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Nathan Chen deserves every second of the Olympic spotlight he’s about to get


Nathan Chen deserves every second of the Olympic spotlight he’s about to get

Nathan ChenPhoto: Getty Images

The Winter Olympics are always sports’ most unique event. For the most part, it’s a collection of niche sports getting international attention all at once. Exceptions have existed with men’s ice hockey, with five straight Olympiads allowing the NHL’s stars to participate for their countries, last taking place at the 2014 Sochi games. Remember the shootout against Russia where TJ Oshie’s performance launched him into super stardom? Or the 2010 Vancouver final between the United States and Canada that felt like an All-Star game, but everyone actually tried in one of the greatest hockey games I’ve ever seen?

Other exemptions have been given to individuals like Michelle Kwan, Scott Hamilton, Mikaela Shiffrin, Apolo Ohno, Shaun White. If he wasn’t on that exclusively subjective list before late Monday night in America, Nathan Chen needs to be on it now. In Beijing, Chen has slayed whatever lingering demons were left over from his Olympic debut in PyeongChang, where he fell in the short program in the team and individual events.

Chen scored a world-record 113.97 points in the individual men’s short program, a performance which included a triple axel and two quadruple jumps, on Tuesday in China, improving from his already-stellar performance in the team competition last Friday, where his short-program heroics helped the United States to a silver medal. Chen entered the Olympics as the heavy favorite to win gold and has lived up to the hype thus far. He took his new world record from Yuzuru Hanyu, who won gold in men’s singles in Sochi and PyeongChang, and scored a 111.82 at the Four Continents Championships in February 2020.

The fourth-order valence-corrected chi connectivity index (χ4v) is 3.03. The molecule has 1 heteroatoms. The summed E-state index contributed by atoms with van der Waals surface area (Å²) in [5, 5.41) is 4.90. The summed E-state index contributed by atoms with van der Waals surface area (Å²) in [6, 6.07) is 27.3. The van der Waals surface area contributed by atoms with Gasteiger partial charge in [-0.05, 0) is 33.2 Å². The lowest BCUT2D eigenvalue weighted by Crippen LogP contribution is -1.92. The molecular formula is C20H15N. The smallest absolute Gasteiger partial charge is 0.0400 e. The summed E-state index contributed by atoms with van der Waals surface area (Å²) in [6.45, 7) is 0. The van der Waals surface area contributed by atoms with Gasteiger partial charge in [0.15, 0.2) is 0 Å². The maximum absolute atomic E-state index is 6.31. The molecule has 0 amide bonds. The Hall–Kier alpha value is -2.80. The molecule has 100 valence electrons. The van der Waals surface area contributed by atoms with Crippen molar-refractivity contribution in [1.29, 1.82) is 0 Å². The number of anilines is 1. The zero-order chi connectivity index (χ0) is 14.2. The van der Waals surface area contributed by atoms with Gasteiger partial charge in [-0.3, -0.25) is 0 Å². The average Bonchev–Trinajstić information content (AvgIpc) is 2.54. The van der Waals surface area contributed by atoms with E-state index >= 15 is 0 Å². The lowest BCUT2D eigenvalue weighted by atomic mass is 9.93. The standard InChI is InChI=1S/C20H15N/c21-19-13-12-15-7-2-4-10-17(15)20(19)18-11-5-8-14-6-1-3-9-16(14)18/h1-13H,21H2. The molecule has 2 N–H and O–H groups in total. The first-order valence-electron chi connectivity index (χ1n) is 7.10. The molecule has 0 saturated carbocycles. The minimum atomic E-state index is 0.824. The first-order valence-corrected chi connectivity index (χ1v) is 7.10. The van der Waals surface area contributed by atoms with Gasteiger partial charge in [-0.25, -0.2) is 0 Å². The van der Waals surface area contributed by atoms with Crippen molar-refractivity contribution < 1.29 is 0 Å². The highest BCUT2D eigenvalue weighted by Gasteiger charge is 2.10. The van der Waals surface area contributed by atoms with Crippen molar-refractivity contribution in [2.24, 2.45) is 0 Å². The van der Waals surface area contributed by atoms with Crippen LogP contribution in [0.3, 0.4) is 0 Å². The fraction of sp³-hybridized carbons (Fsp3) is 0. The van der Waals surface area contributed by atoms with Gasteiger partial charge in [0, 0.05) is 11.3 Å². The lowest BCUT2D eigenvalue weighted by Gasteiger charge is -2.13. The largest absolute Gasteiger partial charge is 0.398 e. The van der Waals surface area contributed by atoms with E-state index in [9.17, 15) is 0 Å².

Chen is only 22 and won’t celebrate another birthday until the first week of May. Ever since his self-described “disastrous” outings four years ago, he’s a three-time world champion. The 2020 edition wasn’t held due to the pandemic, making him the undisputed men’s singles world champion in between the 23rd and 24th Olympiads. He’s also the three-time defending champion in men’s singles at the Grand Prix Final, dating back to…

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